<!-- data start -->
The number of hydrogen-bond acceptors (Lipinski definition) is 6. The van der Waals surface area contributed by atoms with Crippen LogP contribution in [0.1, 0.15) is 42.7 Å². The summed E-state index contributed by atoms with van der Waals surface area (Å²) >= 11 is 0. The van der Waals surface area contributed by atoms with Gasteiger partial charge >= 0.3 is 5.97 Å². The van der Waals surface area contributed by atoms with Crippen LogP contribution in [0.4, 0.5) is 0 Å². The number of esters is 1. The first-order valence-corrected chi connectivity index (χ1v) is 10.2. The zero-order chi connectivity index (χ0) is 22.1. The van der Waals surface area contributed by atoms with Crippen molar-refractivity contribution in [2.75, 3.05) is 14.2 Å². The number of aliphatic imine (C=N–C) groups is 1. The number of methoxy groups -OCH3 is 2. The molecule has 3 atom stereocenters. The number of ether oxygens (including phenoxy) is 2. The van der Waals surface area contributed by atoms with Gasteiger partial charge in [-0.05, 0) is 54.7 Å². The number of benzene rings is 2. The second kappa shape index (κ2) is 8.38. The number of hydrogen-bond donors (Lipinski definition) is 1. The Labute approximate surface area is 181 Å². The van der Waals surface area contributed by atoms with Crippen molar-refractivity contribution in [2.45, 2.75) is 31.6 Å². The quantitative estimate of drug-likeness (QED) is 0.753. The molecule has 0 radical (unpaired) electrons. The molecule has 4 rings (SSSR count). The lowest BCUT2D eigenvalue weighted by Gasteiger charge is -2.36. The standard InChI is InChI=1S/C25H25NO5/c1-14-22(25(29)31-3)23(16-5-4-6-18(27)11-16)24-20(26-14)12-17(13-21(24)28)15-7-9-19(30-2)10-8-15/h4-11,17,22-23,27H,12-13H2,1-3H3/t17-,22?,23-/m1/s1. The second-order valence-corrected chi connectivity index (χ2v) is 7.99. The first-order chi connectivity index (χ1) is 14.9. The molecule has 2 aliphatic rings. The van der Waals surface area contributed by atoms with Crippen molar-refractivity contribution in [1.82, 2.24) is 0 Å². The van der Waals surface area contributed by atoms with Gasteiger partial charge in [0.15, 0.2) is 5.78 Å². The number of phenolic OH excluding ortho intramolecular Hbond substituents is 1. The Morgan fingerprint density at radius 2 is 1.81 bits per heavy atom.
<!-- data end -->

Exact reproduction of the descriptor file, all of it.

The number of hydrogen-bond acceptors (Lipinski definition) is 6. The van der Waals surface area contributed by atoms with Crippen LogP contribution in [0.1, 0.15) is 42.7 Å². The summed E-state index contributed by atoms with van der Waals surface area (Å²) >= 11 is 0. The van der Waals surface area contributed by atoms with Gasteiger partial charge >= 0.3 is 5.97 Å². The van der Waals surface area contributed by atoms with Crippen LogP contribution in [0.4, 0.5) is 0 Å². The number of esters is 1. The first-order valence-corrected chi connectivity index (χ1v) is 10.2. The zero-order chi connectivity index (χ0) is 22.1. The van der Waals surface area contributed by atoms with Crippen molar-refractivity contribution in [2.75, 3.05) is 14.2 Å². The number of aliphatic imine (C=N–C) groups is 1. The number of methoxy groups -OCH3 is 2. The molecule has 3 atom stereocenters. The number of ether oxygens (including phenoxy) is 2. The van der Waals surface area contributed by atoms with Gasteiger partial charge in [-0.05, 0) is 54.7 Å². The number of benzene rings is 2. The second kappa shape index (κ2) is 8.38. The number of hydrogen-bond donors (Lipinski definition) is 1. The Labute approximate surface area is 181 Å². The van der Waals surface area contributed by atoms with Crippen molar-refractivity contribution in [2.45, 2.75) is 31.6 Å². The quantitative estimate of drug-likeness (QED) is 0.753. The molecule has 0 radical (unpaired) electrons. The molecule has 4 rings (SSSR count). The lowest BCUT2D eigenvalue weighted by Gasteiger charge is -2.36. The standard InChI is InChI=1S/C25H25NO5/c1-14-22(25(29)31-3)23(16-5-4-6-18(27)11-16)24-20(26-14)12-17(13-21(24)28)15-7-9-19(30-2)10-8-15/h4-11,17,22-23,27H,12-13H2,1-3H3/t17-,22?,23-/m1/s1. The second-order valence-corrected chi connectivity index (χ2v) is 7.99. The first-order chi connectivity index (χ1) is 14.9. The molecule has 2 aliphatic rings. The van der Waals surface area contributed by atoms with Crippen molar-refractivity contribution in [1.82, 2.24) is 0 Å². The van der Waals surface area contributed by atoms with Gasteiger partial charge in [0.15, 0.2) is 5.78 Å². The number of phenolic OH excluding ortho intramolecular Hbond substituents is 1. The Morgan fingerprint density at radius 2 is 1.81 bits per heavy atom.